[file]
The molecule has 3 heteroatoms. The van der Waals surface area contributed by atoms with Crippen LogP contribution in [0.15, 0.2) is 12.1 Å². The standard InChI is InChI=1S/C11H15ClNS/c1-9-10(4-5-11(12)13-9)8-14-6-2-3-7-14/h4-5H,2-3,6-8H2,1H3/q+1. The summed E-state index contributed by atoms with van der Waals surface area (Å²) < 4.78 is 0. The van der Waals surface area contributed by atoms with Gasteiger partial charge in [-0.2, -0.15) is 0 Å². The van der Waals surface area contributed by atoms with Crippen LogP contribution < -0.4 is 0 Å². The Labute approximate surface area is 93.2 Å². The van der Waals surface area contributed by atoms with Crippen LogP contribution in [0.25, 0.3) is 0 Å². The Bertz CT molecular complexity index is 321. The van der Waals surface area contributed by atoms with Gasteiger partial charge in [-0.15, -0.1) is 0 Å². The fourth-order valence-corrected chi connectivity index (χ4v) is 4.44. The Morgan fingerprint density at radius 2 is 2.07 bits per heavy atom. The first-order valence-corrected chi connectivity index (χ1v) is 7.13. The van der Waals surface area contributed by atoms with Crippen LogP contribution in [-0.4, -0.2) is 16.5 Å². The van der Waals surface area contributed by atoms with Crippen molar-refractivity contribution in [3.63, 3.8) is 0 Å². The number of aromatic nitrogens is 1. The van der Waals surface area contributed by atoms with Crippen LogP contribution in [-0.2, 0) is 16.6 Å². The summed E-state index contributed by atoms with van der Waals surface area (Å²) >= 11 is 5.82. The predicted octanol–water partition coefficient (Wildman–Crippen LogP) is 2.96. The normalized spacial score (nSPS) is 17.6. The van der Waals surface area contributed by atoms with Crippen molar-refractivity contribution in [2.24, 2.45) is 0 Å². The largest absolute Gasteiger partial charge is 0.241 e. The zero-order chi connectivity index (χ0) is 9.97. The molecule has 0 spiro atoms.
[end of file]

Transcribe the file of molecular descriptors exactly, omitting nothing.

The molecule has 3 heteroatoms. The van der Waals surface area contributed by atoms with Crippen LogP contribution in [0.15, 0.2) is 12.1 Å². The standard InChI is InChI=1S/C11H15ClNS/c1-9-10(4-5-11(12)13-9)8-14-6-2-3-7-14/h4-5H,2-3,6-8H2,1H3/q+1. The summed E-state index contributed by atoms with van der Waals surface area (Å²) < 4.78 is 0. The van der Waals surface area contributed by atoms with Gasteiger partial charge in [-0.2, -0.15) is 0 Å². The van der Waals surface area contributed by atoms with Crippen LogP contribution < -0.4 is 0 Å². The Labute approximate surface area is 93.2 Å². The van der Waals surface area contributed by atoms with Crippen LogP contribution in [0.25, 0.3) is 0 Å². The Bertz CT molecular complexity index is 321. The van der Waals surface area contributed by atoms with Gasteiger partial charge in [-0.15, -0.1) is 0 Å². The fourth-order valence-corrected chi connectivity index (χ4v) is 4.44. The Morgan fingerprint density at radius 2 is 2.07 bits per heavy atom. The first-order valence-corrected chi connectivity index (χ1v) is 7.13. The van der Waals surface area contributed by atoms with Crippen LogP contribution in [-0.4, -0.2) is 16.5 Å². The van der Waals surface area contributed by atoms with Crippen molar-refractivity contribution in [3.63, 3.8) is 0 Å². The number of aromatic nitrogens is 1. The van der Waals surface area contributed by atoms with Crippen LogP contribution in [-0.2, 0) is 16.6 Å². The summed E-state index contributed by atoms with van der Waals surface area (Å²) >= 11 is 5.82. The predicted octanol–water partition coefficient (Wildman–Crippen LogP) is 2.96. The normalized spacial score (nSPS) is 17.6. The van der Waals surface area contributed by atoms with Crippen molar-refractivity contribution in [2.24, 2.45) is 0 Å². The largest absolute Gasteiger partial charge is 0.241 e. The zero-order chi connectivity index (χ0) is 9.97. The molecule has 0 spiro atoms.